How to Seal Up an Unfinished Basement Rim Joist
5. Improperly Installed Windows
Another possibility for drafty new windows, however the least likely, is that the windows were installed improperly or worse yet, not caulked and sealed.
Even if this is the case, it would still be difficult to make a draft problem worse with new windows even if the windows are incorrectly installed due to pressure dynamics in a house.
It is important to note however, that basement windows and windows on the second floor could be susceptible to leakage if not properly installed and sealed due to higher pressure.
Watch this typical replacement window installation to get more perspective on your building's shell.
Only replacing windows is not likely to change whether air is infiltrating into your home.
Watch how a window should be foam sealed once set in the structural framing.
Drafty Window Solutions: What will actually work?
Get a Comprehensive Home Energy Audit if You Can
A great way to deal with the issue of drafty new windows is to have a comprehensive home energy audit performed.
An energy audit includes a blower door test. A blower door test is an air leakage test on your house. It is a large fan that pulls air out of the house. When the air leaves at the front door new air replaces it from the holes and cracks around the house due to the negative pressure it creates.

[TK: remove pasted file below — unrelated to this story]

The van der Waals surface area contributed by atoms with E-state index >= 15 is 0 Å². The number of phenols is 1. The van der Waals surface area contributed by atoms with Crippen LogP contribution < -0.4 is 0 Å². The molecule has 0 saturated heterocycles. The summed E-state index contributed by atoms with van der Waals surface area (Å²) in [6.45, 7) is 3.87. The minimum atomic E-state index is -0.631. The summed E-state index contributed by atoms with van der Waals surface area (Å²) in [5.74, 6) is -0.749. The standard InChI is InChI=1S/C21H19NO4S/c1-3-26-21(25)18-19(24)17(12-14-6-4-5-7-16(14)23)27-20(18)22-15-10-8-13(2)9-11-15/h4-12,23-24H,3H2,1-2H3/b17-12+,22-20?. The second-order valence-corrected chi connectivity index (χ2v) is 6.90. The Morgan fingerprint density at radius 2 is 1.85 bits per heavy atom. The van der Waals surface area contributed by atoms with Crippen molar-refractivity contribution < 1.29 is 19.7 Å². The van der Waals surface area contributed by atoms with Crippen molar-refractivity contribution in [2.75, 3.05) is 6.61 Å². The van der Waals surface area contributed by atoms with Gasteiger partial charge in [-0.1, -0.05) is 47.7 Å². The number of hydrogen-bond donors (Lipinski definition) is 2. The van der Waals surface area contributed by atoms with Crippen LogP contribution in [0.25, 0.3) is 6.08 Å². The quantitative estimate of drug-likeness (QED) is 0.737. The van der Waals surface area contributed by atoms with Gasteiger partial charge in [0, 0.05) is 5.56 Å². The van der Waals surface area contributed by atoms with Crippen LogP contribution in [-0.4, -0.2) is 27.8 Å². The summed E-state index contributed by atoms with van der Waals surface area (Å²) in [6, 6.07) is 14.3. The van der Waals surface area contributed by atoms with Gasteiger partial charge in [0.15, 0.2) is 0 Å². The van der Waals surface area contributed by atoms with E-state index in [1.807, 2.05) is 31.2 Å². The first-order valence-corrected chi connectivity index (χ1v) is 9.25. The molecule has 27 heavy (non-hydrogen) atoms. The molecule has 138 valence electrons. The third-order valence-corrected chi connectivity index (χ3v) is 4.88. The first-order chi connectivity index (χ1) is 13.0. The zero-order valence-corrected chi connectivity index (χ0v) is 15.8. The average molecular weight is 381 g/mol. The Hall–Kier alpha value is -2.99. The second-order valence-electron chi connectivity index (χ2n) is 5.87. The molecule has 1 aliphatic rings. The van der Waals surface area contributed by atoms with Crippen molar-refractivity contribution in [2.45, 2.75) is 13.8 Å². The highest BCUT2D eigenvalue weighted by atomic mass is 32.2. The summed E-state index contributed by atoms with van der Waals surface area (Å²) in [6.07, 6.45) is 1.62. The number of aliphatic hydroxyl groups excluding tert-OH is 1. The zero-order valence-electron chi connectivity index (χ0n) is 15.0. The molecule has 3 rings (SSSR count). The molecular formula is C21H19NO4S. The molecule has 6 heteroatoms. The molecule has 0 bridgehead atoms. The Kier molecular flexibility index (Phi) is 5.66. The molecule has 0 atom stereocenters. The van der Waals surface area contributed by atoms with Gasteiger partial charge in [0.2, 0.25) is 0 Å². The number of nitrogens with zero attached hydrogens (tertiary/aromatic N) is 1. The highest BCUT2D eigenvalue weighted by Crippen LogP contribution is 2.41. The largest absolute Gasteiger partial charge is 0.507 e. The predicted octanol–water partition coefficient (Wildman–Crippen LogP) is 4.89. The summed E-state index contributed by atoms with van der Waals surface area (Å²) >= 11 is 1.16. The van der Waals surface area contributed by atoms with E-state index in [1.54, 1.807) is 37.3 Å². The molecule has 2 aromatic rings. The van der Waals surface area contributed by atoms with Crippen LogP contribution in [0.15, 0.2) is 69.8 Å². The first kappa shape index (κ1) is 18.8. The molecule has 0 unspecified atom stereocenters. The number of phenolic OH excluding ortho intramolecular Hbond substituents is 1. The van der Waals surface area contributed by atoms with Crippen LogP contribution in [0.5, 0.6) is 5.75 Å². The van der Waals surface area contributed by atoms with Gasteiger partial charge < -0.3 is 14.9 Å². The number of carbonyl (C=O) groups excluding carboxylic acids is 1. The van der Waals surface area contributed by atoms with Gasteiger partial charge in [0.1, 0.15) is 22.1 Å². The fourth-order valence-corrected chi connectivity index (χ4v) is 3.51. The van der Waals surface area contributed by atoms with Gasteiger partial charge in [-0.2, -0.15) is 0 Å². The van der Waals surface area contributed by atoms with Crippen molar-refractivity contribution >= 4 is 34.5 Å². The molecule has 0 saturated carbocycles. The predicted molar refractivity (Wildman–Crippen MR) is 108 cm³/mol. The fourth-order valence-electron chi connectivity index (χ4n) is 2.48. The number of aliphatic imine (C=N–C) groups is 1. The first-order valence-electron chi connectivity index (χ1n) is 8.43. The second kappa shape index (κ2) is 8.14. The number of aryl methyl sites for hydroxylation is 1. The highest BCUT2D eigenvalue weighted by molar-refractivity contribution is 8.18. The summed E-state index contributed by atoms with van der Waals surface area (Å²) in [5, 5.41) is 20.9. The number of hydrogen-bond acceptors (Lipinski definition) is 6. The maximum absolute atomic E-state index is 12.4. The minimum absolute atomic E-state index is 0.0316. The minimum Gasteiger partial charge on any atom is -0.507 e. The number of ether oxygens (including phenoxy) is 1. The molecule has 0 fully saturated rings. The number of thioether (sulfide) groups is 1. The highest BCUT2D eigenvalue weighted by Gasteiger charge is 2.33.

A great energy auditor will take you around so you can check the windows as well as other common sources of home air leakage so you can judge for yourself which is worse.
If you decide not to have an audit then you can follow additional guidance about how to seal up your home and do some things yourself.
Then, you can target the areas of the home that are leaking the most. Soon you will be on the path to a more comfortable and less drafty home!
Do It Yourself Tips
It an energy audit is not an option and you are looking for effective ways to reduce drafts, you can try these things:
-Seal can lights (recessed lights) from inside. Watch how:
-Go to your local hardware store and pick up a can of one-part spray foam and find some of the easy to reach cracks and crevices at the basement rim joist.
I would like to hear your comments about this article. Feel free to post something below...